Month: April 2010

Calculating the There There

Gertrude Stein once famously criticized Oakland, California because "there is no there there." I think of this often as I watch a fascinating and rapidly rising business trend, the conglomeration of social media enterprises via acquisitions and mergers.  This week the European company Wikio, a specialist in the "blogosphere and social media," acquired the French company Neotia, which purveys a "buzz monitoring and online reputation management platform." 
Wikio, which purportedly indexes a million websites, wanted to buy Neotia because that company is good at analyzing the influence of brands and buzz campaigns and because of its CEO’s expertise in decision analysis. Neotia wanted to be bought because Wikio will provide potential clients a means of accessing Neotia. 
What is remarkable to me is that here is an industry in which the functions of the products are so new that their originators also have to originate names for what they do–buzz monitoring, measurement of online influence, and so forth–and yet with only a couple of years experience in most cases, these companies are buying and selling each other. How do they create product strategies for these products?  How do they calculate prices?  And then, when they want to swallow up a competitor, how do they calculate an offering share price and figure out their value-at-risk? And how do they project how long any of these values will hold?

Social media companies have to do a lot of decision making under uncertainty, a whole lot of uncertainty, because every risk assessment focuses on a brand-new kind of product with no history in its marketplace.  They have to bet fearlessly on a whole lot of unknown taking place on the immaterial Internet.  But as one who has enjoyed a brief two years experience working in the blogosphere, I’ll bet that, as ephemeral as that realm may seem, there likely is some there there, some value when we figure out how to calculate it.  

20 Questions in a New Orbit

An Ottawa toy developer is trying to make a jet-propelled leap from an online game to space travel. His vehicle? A neural network designed as the back end system for a game of 20 questions. Twelve years ago Robin Burgener wrote a neural net program to train on the sequences of player responses to questions–beginning with Animal? Vegetable? Mineral?–posed by the neural network,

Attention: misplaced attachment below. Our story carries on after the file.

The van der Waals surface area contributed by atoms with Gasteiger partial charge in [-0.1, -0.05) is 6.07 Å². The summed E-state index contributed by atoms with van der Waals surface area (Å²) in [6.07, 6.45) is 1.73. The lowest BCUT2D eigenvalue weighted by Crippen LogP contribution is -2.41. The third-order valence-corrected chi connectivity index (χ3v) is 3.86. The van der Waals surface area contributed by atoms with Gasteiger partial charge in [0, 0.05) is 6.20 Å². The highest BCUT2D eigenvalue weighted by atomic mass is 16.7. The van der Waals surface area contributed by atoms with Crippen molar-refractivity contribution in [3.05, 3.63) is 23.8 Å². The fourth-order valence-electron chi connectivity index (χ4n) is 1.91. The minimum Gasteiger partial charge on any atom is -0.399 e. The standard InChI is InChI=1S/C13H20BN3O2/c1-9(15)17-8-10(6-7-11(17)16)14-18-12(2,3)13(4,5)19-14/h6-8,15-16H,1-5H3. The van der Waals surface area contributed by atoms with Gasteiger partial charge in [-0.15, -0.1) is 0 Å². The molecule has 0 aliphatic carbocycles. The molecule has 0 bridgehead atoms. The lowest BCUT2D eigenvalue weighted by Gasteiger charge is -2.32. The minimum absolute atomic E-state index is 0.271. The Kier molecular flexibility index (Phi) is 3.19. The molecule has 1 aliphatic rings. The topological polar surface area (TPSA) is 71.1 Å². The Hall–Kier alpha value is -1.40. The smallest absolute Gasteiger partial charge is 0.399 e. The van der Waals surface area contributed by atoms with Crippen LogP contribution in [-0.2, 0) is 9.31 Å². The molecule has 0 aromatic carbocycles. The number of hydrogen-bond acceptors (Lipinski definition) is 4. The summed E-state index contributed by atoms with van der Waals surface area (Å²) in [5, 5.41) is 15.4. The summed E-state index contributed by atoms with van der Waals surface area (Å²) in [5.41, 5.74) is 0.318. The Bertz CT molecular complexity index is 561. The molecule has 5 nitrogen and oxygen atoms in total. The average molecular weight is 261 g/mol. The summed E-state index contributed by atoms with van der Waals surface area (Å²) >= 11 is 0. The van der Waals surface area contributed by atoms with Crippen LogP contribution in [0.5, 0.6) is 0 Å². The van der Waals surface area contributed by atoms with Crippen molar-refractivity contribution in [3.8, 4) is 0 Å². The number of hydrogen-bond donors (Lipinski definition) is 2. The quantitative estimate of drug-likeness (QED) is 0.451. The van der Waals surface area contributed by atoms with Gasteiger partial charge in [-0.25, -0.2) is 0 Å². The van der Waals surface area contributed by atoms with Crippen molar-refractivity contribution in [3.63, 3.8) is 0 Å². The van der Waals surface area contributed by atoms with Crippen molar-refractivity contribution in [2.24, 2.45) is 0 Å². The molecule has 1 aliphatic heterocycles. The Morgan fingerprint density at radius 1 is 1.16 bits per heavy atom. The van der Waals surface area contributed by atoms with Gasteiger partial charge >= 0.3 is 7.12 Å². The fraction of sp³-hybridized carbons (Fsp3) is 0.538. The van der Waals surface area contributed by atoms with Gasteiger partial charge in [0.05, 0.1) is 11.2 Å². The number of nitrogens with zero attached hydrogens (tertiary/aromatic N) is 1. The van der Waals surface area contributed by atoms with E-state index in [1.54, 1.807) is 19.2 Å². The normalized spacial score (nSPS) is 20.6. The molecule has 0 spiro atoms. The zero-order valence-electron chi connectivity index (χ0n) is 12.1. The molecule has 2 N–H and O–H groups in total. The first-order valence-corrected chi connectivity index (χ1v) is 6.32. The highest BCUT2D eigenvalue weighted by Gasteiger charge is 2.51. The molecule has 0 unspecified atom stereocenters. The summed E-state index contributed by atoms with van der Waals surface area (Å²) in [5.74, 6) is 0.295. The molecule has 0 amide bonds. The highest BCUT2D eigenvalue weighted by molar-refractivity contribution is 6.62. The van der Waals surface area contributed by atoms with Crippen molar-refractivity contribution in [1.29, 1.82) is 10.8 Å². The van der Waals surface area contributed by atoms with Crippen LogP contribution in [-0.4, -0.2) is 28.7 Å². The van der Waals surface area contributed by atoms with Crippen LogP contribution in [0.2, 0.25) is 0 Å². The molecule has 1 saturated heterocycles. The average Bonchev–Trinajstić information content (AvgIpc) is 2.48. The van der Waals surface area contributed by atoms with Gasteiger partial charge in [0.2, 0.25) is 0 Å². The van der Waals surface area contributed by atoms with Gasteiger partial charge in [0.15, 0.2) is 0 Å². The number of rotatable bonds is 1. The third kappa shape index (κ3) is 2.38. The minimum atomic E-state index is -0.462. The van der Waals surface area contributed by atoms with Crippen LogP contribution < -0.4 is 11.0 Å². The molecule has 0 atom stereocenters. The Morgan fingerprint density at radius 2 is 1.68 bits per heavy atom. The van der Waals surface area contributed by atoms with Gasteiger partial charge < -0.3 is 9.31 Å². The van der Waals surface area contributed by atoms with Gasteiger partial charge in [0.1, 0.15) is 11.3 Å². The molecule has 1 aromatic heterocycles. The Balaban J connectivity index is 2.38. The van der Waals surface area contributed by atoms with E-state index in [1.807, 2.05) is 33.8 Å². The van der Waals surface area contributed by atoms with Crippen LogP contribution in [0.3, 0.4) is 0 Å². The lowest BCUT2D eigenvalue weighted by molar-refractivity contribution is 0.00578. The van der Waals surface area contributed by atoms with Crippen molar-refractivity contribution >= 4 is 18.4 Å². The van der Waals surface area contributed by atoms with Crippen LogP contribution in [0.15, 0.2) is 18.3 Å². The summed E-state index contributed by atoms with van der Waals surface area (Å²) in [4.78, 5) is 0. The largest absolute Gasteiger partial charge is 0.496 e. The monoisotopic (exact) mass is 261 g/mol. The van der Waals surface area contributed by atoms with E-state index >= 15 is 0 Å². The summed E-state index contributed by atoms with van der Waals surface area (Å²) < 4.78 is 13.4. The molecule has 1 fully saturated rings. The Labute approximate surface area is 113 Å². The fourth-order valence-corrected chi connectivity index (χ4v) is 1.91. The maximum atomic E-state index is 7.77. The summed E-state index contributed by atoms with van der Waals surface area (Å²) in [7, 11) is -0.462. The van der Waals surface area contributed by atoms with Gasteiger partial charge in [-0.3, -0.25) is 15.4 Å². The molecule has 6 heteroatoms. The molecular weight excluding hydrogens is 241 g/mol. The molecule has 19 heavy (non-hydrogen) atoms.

The game is does more than pose simple yes-or-no answers to lead you to a conclusion. The neural network algorithm is able to pose different questions in different orders, and it gets the right answer about 80 percent of the time.                                                         , 
Now, apparently, the sky’s the limit for Burgener’s neural network.  He was scheduled to make a presentation late last month at the Goddard Space Flight Centre explaining the potential uses for a neural networked 20 questions on board a space craft. These uses center broadly on troubleshooting technical and equipment problems and subsequently anticipating future problems.  
If, as he claims is true, his neural net guessing program can work around responses that are misleading or downright lies, what that would mean for space travelers, he concludes, is that  "if a sensor fails, you’re able to see past it."

I know what he means, I think, but I myself don’t tend to look past sensors.        

Robust Risk Analysis for the Time/Expertise Poor – Part 2

In my last blog I introduced the idea of a customised risk analysis solution to problems commonly faced in project risk management, especially cost estimation. Of course this idea is not uniquely applicable to project costs, but this paradigm is the simplest to explore, and that’s what I’m about to do.

Picture a risk register in a worksheet that has been created at a macro level to encapsulate most (all?) of the risks your projects may face. For any given project only a subset of these will be relevant – what is the best way to get these risks into a risk model on the next worksheet? By pressing a button of course! It is almost trivial to write code that picks up all selected risks and places them and the relevant data fields in the model worksheet. Sure beats manually copying and pasting individual line items and the transcribing errors that follow.

The next problem is utilising the workshopped parameters (likelihood of event, three-point estimates for severity etc.) in a logical way to be referenced by appropriate @RISK functions. Once a model structure has been agreed upon a macro button can place @RISK distributions where they ought to go, either logically due to the paradigm (using RiskBinomial, for example) or via a drop-down selection for dollar impact (RiskPert or RiskGamma, say). My clients have been especially thankful when I limit their choice of distribution and provide a simple flow-chart to follow to make this very decision. Reducing the propensity for arguments in risk workshops is worth its weight in gold; if we can assume that reducing this risk ‘weighs’ plenty!